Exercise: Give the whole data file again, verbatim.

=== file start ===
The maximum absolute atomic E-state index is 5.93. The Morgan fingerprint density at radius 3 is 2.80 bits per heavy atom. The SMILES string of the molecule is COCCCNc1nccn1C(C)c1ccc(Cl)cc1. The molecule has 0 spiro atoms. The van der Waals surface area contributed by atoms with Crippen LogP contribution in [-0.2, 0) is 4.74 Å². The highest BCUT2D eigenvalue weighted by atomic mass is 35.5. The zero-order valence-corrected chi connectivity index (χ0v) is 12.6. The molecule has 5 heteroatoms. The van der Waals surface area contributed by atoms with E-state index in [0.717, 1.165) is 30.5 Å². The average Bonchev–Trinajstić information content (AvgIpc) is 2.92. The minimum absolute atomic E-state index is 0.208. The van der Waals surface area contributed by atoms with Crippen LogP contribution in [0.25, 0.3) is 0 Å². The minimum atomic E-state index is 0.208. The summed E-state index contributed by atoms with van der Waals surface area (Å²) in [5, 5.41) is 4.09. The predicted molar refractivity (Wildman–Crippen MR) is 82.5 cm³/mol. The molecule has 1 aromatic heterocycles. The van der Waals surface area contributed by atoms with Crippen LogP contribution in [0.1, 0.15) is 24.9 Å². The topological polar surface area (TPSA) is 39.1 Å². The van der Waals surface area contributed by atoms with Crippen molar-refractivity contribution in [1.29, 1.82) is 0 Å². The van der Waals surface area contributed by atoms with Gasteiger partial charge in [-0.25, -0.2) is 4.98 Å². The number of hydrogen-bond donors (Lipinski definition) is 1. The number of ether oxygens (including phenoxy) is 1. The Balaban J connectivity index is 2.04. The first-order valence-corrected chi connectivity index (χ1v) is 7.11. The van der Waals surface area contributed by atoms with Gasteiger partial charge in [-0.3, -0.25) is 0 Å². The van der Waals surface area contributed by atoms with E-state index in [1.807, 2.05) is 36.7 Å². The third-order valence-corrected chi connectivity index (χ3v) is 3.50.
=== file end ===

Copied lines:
The maximum absolute atomic E-state index is 5.93. The Morgan fingerprint density at radius 3 is 2.80 bits per heavy atom. The SMILES string of the molecule is COCCCNc1nccn1C(C)c1ccc(Cl)cc1. The molecule has 0 spiro atoms. The van der Waals surface area contributed by atoms with Crippen LogP contribution in [-0.2, 0) is 4.74 Å². The highest BCUT2D eigenvalue weighted by atomic mass is 35.5. The zero-order valence-corrected chi connectivity index (χ0v) is 12.6. The molecule has 5 heteroatoms. The van der Waals surface area contributed by atoms with E-state index in [0.717, 1.165) is 30.5 Å². The average Bonchev–Trinajstić information content (AvgIpc) is 2.92. The minimum absolute atomic E-state index is 0.208. The van der Waals surface area contributed by atoms with Crippen LogP contribution in [0.25, 0.3) is 0 Å². The minimum atomic E-state index is 0.208. The summed E-state index contributed by atoms with van der Waals surface area (Å²) in [5, 5.41) is 4.09. The predicted molar refractivity (Wildman–Crippen MR) is 82.5 cm³/mol. The molecule has 1 aromatic heterocycles. The van der Waals surface area contributed by atoms with Crippen LogP contribution in [0.1, 0.15) is 24.9 Å². The topological polar surface area (TPSA) is 39.1 Å². The van der Waals surface area contributed by atoms with Crippen molar-refractivity contribution in [1.29, 1.82) is 0 Å². The van der Waals surface area contributed by atoms with Gasteiger partial charge in [-0.25, -0.2) is 4.98 Å². The number of hydrogen-bond donors (Lipinski definition) is 1. The number of ether oxygens (including phenoxy) is 1. The Balaban J connectivity index is 2.04. The first-order valence-corrected chi connectivity index (χ1v) is 7.11. The van der Waals surface area contributed by atoms with Gasteiger partial charge in [-0.3, -0.25) is 0 Å². The van der Waals surface area contributed by atoms with E-state index in [1.807, 2.05) is 36.7 Å². The third-order valence-corrected chi connectivity index (χ3v) is 3.50.